Q. What are some healthy ways to eat dates? I saw them on a list of good sources of potassium.
A. Fresh dates are a good source of potassium and they also score high in measures of antioxidant power. They are in season year round while availability of other antioxidant-rich fruits such as berries and peaches vary seasonally.
In the United States dates are most often used in cookies and baked goods, but there are plenty of ways to enjoy them without all the additional calories, fat and sugar. Enjoy them Morocco-style in couscous or in rice.
Fresh dates are also delicious with salad greens combined with nuts (think walnuts, pine nuts, pistachios or toasted almonds) and perhaps some orange slices. Savor the sweetness of two pitted medjool dates (or five to six of the smaller deglet noor types) on their own for a sweet end to dinner or an evening snack, or bring some from home for a midafternoon pick-me-up.
They are a sweet treat with about 135 calories, less than half of one of those big cookies from the coffee bar. They also provide 3 grams of dietary fiber, a good amount of potassium (which helps reduce blood pressure), and practically no sodium. If you look at the Nutrition Facts panel, you see they're not a source of vitamin C or beta-carotene; their antioxidant content comes from plant compounds called polyphenols.
Dates are unfamiliar to many Americans, but a good choice. Enjoy experimenting.
Q. What's the best kind of exercise to help reduce high blood pressure?
A. Aerobic activity will have the biggest impact on your blood pressure. Depending on your starting level of fitness, you might begin with walking three days a week for 10 or 15 minutes. Every couple weeks add another five minutes a day until you are walking or doing other aerobic activity five to seven days a week for 30 minutes or more. It would be terrific to accumulate 60 minutes of aerobic activity each day, which could come from several blocks of 15 to 20 minutes.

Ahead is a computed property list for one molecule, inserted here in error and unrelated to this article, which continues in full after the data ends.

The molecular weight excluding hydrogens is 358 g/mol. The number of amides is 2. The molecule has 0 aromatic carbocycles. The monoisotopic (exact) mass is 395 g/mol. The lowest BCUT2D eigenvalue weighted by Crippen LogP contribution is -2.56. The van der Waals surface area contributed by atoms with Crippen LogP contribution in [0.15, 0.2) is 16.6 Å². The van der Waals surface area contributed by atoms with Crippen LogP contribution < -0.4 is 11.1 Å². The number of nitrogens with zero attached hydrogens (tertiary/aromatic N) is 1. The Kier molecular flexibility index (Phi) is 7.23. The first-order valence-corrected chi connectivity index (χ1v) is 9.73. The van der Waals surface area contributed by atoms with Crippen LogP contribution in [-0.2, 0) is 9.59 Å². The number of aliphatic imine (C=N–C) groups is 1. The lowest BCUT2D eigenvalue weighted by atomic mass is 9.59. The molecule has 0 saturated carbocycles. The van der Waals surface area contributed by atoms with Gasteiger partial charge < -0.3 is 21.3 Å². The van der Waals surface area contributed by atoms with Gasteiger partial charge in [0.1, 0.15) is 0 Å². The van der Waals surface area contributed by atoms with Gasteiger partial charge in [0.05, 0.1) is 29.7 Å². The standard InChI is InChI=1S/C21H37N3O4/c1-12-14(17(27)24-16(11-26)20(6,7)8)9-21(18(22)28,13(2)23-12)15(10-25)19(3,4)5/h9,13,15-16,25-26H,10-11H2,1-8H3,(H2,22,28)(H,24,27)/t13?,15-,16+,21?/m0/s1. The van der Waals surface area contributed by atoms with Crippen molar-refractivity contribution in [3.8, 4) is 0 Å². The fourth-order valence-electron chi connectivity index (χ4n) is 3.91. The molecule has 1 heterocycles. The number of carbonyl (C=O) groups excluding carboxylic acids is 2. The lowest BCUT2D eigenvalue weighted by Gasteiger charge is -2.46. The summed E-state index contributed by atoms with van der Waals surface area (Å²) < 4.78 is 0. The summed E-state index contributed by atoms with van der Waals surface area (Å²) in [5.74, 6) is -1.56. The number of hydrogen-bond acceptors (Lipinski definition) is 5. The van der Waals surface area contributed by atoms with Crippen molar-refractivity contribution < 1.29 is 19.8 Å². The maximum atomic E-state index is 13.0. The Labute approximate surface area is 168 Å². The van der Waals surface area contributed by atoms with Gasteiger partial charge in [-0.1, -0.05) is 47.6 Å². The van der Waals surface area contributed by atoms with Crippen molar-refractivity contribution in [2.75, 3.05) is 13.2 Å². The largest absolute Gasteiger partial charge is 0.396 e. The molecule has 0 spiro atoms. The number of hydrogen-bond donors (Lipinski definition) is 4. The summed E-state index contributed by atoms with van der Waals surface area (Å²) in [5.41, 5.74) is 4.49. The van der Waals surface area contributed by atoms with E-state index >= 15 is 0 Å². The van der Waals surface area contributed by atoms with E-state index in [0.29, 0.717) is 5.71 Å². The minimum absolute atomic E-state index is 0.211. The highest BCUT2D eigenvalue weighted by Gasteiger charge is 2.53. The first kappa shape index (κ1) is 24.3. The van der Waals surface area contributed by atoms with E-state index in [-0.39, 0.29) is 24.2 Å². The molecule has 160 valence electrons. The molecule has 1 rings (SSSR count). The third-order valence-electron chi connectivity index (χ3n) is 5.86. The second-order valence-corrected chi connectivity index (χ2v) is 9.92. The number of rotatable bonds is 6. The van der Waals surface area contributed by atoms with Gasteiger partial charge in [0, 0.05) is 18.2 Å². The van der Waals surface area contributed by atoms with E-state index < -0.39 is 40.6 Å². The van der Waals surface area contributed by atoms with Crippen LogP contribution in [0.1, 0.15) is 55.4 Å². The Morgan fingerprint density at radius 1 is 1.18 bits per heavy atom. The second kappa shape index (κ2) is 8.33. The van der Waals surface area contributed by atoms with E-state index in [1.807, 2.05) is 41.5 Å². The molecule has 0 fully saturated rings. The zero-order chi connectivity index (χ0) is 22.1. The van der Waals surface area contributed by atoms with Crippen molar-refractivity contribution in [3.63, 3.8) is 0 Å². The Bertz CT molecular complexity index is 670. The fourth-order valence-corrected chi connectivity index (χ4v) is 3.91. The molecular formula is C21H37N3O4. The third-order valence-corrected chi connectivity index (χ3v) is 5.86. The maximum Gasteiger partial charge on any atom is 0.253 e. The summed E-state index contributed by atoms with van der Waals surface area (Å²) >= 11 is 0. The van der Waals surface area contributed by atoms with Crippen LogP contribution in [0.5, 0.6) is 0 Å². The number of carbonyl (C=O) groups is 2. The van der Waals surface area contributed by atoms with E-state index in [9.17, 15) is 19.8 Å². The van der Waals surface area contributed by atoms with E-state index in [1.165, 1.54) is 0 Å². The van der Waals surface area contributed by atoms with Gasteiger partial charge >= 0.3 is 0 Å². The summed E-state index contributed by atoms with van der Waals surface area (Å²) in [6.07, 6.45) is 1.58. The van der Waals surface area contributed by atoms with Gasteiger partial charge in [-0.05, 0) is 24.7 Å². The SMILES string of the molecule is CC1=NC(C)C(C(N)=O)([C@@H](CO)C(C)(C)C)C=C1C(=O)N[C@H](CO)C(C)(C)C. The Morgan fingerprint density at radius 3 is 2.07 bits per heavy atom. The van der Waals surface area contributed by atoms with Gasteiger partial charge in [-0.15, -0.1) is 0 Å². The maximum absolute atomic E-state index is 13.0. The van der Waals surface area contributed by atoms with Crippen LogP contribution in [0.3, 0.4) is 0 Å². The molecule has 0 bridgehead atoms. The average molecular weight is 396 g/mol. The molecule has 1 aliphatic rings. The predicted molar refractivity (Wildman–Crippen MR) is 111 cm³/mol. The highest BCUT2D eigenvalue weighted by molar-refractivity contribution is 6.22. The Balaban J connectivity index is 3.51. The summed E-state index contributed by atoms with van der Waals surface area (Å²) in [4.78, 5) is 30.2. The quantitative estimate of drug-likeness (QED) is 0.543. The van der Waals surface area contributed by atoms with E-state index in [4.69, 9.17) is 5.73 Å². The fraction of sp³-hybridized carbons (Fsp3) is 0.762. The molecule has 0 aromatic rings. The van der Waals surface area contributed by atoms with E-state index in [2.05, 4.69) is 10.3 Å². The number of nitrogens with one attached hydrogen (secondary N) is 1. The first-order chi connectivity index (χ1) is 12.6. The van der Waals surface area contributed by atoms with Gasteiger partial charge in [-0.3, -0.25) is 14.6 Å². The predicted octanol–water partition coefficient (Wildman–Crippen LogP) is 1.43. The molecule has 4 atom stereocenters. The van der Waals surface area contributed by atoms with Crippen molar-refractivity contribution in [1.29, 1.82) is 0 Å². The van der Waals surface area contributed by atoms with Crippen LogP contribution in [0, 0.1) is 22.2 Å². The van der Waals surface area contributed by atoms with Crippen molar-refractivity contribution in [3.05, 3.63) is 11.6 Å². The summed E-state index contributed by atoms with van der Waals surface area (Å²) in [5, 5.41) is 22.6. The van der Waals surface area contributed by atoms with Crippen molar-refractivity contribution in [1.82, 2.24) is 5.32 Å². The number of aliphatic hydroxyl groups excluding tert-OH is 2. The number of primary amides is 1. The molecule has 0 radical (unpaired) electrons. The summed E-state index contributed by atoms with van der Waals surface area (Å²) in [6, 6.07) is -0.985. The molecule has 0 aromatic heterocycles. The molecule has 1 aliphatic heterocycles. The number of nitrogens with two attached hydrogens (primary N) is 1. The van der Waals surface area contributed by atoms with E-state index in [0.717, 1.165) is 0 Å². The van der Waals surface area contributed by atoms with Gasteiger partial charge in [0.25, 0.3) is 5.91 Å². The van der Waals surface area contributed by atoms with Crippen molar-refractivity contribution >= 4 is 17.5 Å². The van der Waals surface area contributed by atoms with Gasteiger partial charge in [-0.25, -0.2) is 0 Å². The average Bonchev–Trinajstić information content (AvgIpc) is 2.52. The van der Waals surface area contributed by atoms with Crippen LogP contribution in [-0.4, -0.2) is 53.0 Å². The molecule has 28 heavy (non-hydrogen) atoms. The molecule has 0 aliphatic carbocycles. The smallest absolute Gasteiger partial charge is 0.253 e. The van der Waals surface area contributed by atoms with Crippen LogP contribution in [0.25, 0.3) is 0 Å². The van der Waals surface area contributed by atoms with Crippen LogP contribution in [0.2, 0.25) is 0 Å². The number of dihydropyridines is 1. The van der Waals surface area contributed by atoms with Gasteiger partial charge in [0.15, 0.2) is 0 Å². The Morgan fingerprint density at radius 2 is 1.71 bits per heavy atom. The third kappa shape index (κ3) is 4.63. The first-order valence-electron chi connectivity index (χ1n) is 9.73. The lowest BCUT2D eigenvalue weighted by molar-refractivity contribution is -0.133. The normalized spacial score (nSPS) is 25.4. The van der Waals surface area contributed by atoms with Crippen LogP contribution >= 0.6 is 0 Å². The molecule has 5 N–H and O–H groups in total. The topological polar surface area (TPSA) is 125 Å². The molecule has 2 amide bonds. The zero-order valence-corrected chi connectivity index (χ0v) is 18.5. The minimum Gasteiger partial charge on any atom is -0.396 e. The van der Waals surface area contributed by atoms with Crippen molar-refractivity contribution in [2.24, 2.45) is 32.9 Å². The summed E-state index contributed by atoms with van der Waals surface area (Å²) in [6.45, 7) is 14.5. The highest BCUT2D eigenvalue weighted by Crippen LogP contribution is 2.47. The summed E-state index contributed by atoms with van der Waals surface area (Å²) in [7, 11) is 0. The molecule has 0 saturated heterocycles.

Besides walking, other aerobic activities include biking (inside or out), dancing, swimming and active yard work.
Once your fitness begins to improve, add strength training to keep from losing muscle, important for overall well-being. You can use inexpensive hand-held weights, elastic resistance bands, or machines at a Y or fitness center.
For those with high blood pressure, most experts say that low and moderate activity is more effective (and safer) than vigorous exercise. Those who take beta-blocker medicines to control their blood pressure can't gauge their activity by their heart rate, so using a scale of how hard it feels like you are working, something that feels "light" to "somewhat hard" is the recommended range.
When strength training, lighter weights with more repetitions are better than straining to hoist very heavy weights. The combination of regular moderate activity with healthy eating habits and working to reach and maintain a healthy weight can lower your blood pressure and reduce your need for medicine to control it.
Experts says that most healthy people don't need to check with their doctor before increasing exercise, but for those with high blood pressure, that is the smart thing to do.
• Provided by the American Institute for Cancer Research. Learn more about the group and its New American Plate program at aicr.org.